Rasáyana or AlchemyIn the A. V., the hymns for the cure of diseases and possession by demons of disease are known as "bhaishajyáni," while those which have for their object the securing of long life and health are known as "áyushyáni"—a term which later on gave place to rasayana, the Sanskrit equivalent of alchemy (see p. 80). We shall quote two under the latter heading as invocations to pearl and its shell and gold respectively. "Born in the heavens, born in the sea, brought on from the river (Sindhu), this shell, born of gold, is our life-prolonging amulet."

"The bone of the gods turned into pearl; that, animated, dwells in waters. That do I fasten upon thee unto life, lustre, strength, longevity, unto a life lasting a hundred autumns. May the (amulet) of pearl protect thee!"

"The gold which is born from fire,[8] the immortal, they bestowed upon the mortals. He who knows this deserves it: of old age dies he who wears it."

"The gold, (endowed by) the sun with beautiful colour, which the men of yore, rich in descendants, did desire, may it gleaming envelop thee in lustre! Long-lived becomes he who wears it!"

While gold is regarded as the elixir of life, lead is looked upon as the dispeller of sorcery: "To the lead Varuna gives blessing, to the lead Agni gives help. Indra gave me the lead; unfailingly it dispels sorcery."[9]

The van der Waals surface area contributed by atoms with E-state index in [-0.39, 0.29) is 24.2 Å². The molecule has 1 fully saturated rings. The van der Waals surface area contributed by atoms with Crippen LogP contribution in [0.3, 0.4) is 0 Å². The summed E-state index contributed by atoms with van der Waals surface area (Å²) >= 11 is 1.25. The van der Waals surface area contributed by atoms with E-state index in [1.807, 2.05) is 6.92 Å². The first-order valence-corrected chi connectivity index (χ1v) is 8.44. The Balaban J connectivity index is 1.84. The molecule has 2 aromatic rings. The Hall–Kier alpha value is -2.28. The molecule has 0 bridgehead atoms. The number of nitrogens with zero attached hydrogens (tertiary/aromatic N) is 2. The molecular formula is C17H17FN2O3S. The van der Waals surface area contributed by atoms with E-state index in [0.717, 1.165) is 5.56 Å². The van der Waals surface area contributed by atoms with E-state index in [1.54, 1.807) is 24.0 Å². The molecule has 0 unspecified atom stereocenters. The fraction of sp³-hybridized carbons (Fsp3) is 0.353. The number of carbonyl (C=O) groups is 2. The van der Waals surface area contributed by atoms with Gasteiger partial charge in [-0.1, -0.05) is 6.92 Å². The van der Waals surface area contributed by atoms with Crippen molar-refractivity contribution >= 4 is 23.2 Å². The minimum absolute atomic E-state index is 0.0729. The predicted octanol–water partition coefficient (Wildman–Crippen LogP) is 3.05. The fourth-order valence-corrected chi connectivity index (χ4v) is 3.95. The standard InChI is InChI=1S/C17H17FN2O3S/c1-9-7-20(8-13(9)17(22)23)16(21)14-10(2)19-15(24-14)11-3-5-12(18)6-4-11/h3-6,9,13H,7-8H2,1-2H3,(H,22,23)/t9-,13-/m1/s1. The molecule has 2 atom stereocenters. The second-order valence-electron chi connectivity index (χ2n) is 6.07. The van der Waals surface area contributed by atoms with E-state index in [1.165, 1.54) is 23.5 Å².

It is of interest to note the alchemical notions which had gathered round gold and lead[10] at the time of the A. V.

To the student of Hindu medicine and alchemy, the A. V. is thus of special interest as the earliest repository of information on the subject.

 

  1. See Eggeling's Intro. to "Satapatha Bráhmana." Pt. 11, pp. 1 et seq. also Roth; Ueber den Soma; "Zeit. deut. morg. Ges." XXXV. pp. 680-692; also ibid, XXXVIII. 134-139: Wo wächst der Soma? And Windischmann: Ueber den Somacultus der Arier: Abhand. d. Münch. AK. d. Wiss. IV. B. Abh. 2.
  2. One or two typical hymns may be quoted here:—

    या ओषधीः पूर्व्वा जाता देवेभ्यस्त्रियुगं पुरा।
    मनौ नु बभ्रूणामहं शतं धामानि सप्त च
    शतं वो अम्ब धामानि सहस्रमुत वो रूहः X.97.1.
    अधा शतकृत्वो यूयमिमं मे अगदं कृत॥ ibid,. 2

    Sáyana's commentary to the above is:—-

    याः ओषधयः पूर्व्वाः पुरातन्यः जाताः उत्‌पन्नाः, केभ्यः सकाशात्? देवेभ्यः; यहा देवाः द्योतमानाः ऋतवः, तेभ्यः। कस्मिन् काले? त्रियुगं त्रिषु युगेषु प्रादुर्भावापेक्षया कृतादियुगत्रयमुक्तं, कलौ तु अत्यन्ताल्पत्वात् उपेक्षितम्। अथवा त्रिषु युगेषु वसन्ते प्राबृषि शरदि चेत्यर्थः। अहं बभ्रूणां बभ्रुबर्णानां सोमाद्योषधीनां शतं सप्त च धामानि अनुलेपमार्जनाभिषेकादिरूपेण आश्रयभूतानि स्थानानि नु क्षिप्रं मनौ मन्ये संभावयामीत्यर्थः।

    हे अम्ब भातरः ओषधयः वो युष्माकं धामानि स्थानानि जन्मानि वा शतम् अपरिमितानि; उतापि च वो युष्माकं रूहः प्ररोहः प्रोद्गमः सहस्रपरिमितः। अधा अपि च हे शतकृत्वः हे शतकर्स्माणः ययमिमं मे मां मदीयं वा जनम् आमयग्रस्तम् अगदं गदः रोगः तद्‌रहितं कृत कुरूत।

  3. Bloomfield: "Hymns of the Atharva-veda" pp. 43-44.
  4. R. C. Dutt: "Civilisation in ancient India," p. 65 (Calc. ed.)
  5. Introduction to "Astáñgahridaya" of Vagbhata, by Anna Morsvar Kunte, B. A., M. D., p. 2.
  6. The reader may compare this portion with Berthelot's "Les Origines de l’ Alchimie," pp. 81-83.
  7. Bloomfield's "Hymns of the Atharva-veda":—Introduction, p. XLVI.
  8. Among the five kinds of gold referred to in the "Rasaratna-samuchchaya" (p. 10 5 वह्निसम्भूतं (born from fire) is one.
  9. The quotations are from Bloomfield’s A. V. pp. 62-65.
  10. In the alchemy of the West, lead, as is well known, is associated not with beneficient but "Saturnine" influence.